"The Secret Life of Walter Mitty" begins in media res of one daydream, and Mitty is summoned back to reality by the scolding of his overbearing wife: "Not so fast! You're driving too fast! [...] What are you driving so fast for?" Mitty's fantasies impinge upon reality, as in one daydream he has been driving quickly because he imagines that he is piloting an eight-engined Navy hydroplane.

Clearly, the boundaries between the two realms of fantasy and reality become extremely porous as Walter Mitty goes in and out of fantasy, just as the voice of Mrs. Mitty fades in and out. After a particularly detailed scolding about buying overshoes and wearing his gloves, and then a command from a traffic cop ("Pick it up, brother!"), Mitty lurches ahead, and then drives around aimlessly until he passes a hospital. Again, his imagination is ignited and takes control of his mind; he dreams that he is a competent surgeon. This fantasy is interrupted by the real voice of a parking-lot attendant, "Back it up, Mac! Look out for that Buick!" But, after grumbling to himself, Mitty has soon returned to his imaginary world in which he plays the roles of heroes that are desperately struggling to heal Mitty's wounded ego and manhood. Unfortunately, these fortifying daydreams are all too soon erased when Mrs. Mitty scolds anew. In the end, as he seeks refuge in a winged chair of the hotel where he is to wait for his wife, Mitty, broken by this termagant, imagines himself against a wall, facing a firing squad and a possible breakdown in real life.

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What is the structure of James Thurber's "The Secret Life Of Walter Mitty"?

James Thurber's "The Secret Life of Walter Mitty" presents a story in which fantasy intrudes upon the boundaries of reality in an episodic fashion.

The reader can delight in Mitty's creative imagination that compensates him for his shortcomings and helps him deal with his domineering wife. For instance, in one episode, Mitty is incapable of parking his car in the parking lot, and he has to surrender his keys to the insolent attendant who backs it quickly into the spot. As he walks toward a store to purchase overshoes by his wife's order, Mitty recalls another failure of his with a different garageman, who laughed when he saw Mitty's failed attempt to remove the snow chains from his tires. "The next time, he thought, I'll wear my right arm in a sling; they'll see I couldn't possibly take the chains off myself."

The memory of his inadequacies triggers disagreeable thoughts. In one instance, Mitty walks along, trying to recall what besides shoes he is supposed to buy. When a newsboy calls out something about the Waterbury trial, Walter Mitty's imagination transforms him into a heroic defendant who has bravely defended "a lovely, dark-haired girl" that throws herself into Mitty's arms at the trial. As the District Attorney strikes at her with brutality, the heroic Mitty "let the man have it on the point of the chin" while calling the attorney a "miserable cur."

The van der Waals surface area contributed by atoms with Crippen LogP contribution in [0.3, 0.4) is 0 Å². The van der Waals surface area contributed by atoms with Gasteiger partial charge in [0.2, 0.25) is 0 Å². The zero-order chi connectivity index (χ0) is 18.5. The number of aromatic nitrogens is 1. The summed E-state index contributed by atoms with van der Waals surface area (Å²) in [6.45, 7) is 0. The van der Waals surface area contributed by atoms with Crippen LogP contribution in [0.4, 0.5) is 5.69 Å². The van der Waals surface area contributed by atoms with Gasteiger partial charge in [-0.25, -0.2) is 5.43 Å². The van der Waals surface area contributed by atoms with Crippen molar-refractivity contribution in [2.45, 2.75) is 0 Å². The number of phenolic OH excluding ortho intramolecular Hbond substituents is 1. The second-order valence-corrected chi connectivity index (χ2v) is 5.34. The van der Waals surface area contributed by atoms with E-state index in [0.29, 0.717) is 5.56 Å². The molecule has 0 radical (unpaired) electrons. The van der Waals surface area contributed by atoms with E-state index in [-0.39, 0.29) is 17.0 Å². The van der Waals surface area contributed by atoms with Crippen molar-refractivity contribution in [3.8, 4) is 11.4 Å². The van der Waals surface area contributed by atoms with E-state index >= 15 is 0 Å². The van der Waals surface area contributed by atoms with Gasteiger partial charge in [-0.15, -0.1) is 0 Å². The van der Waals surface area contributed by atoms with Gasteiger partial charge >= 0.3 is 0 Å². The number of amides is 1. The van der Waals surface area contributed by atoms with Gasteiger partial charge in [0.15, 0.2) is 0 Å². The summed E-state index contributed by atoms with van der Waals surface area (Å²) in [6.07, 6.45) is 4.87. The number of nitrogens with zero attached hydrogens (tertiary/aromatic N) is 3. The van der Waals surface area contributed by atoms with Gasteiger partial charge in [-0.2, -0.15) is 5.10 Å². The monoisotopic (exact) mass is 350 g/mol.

In another instance, when Mitty reaches the hotel where he has been instructed to wait for his wife, Mitty ensconces himself in a leather chair and picks up an old copy of Liberty, a magazine of general interest published during the 1930s and 1940s. When Mitty glances at an article entitled "Can Germany Conquer the World Through the Air?" Mitty's imagination is again triggered as he views photos of bombing planes and rubble in the streets. Suddenly, he is the heroic Captain Mitty who volunteers to fly a bomber plane. With a cavalier attitude, Mitty "finishes one last brandy" and hums a popular French song as he waves to the sergeant and says, "Cheerio!" However, Walter's heroic dream is interrupted by Mrs. Mitty, who scolds him for hiding in the wing chair.

Unfortunately, this episodic pattern of painful memories replaced by heroic imaginings, while humorous to readers, also hints at Walter Mitty's underlying repression. Nevertheless, after he and his wife exit the hotel and Mrs. Mitty tells him to wait while she goes to a nearby drugstore, Walter again daydreams. He waits, imagining that he faces a firing squad. He is "erect and motionless, proud and disdainful, Walter Mitty the Undefeated, inscrutable to the last."

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What is the structure of James Thurber's "The Secret Life Of Walter Mitty"?

This story vascillates between the everyday humdrum life of Water Mitty, the hen-pecked husband sterotype, and the extravagant adventures he lives in his daydreams. Mitty flits in and out of reality, his daydreams concocted by a stream of consciousness association triggered by the sputtering of his car's exhaust pipe, a pair of gloves, and finally a freshly lit cigarette. In such a way this docile "hubby" gets to be the captain of an icebreaker, a famous surgeon, a defendent in a murder trial and finally a fighter pilot taken captive distaining a firing squad. Mitty's imagination is his "second life," which nurtures his deflated ego and helps hims escape the insufferable mediocrity of his existence.

If you do a graph of the plot line of this story, it would look very much like a cardiograph printout, with the steady horizontal line of Mitty's real life intermittantly broken by the highs and lows of his "virtual" existence.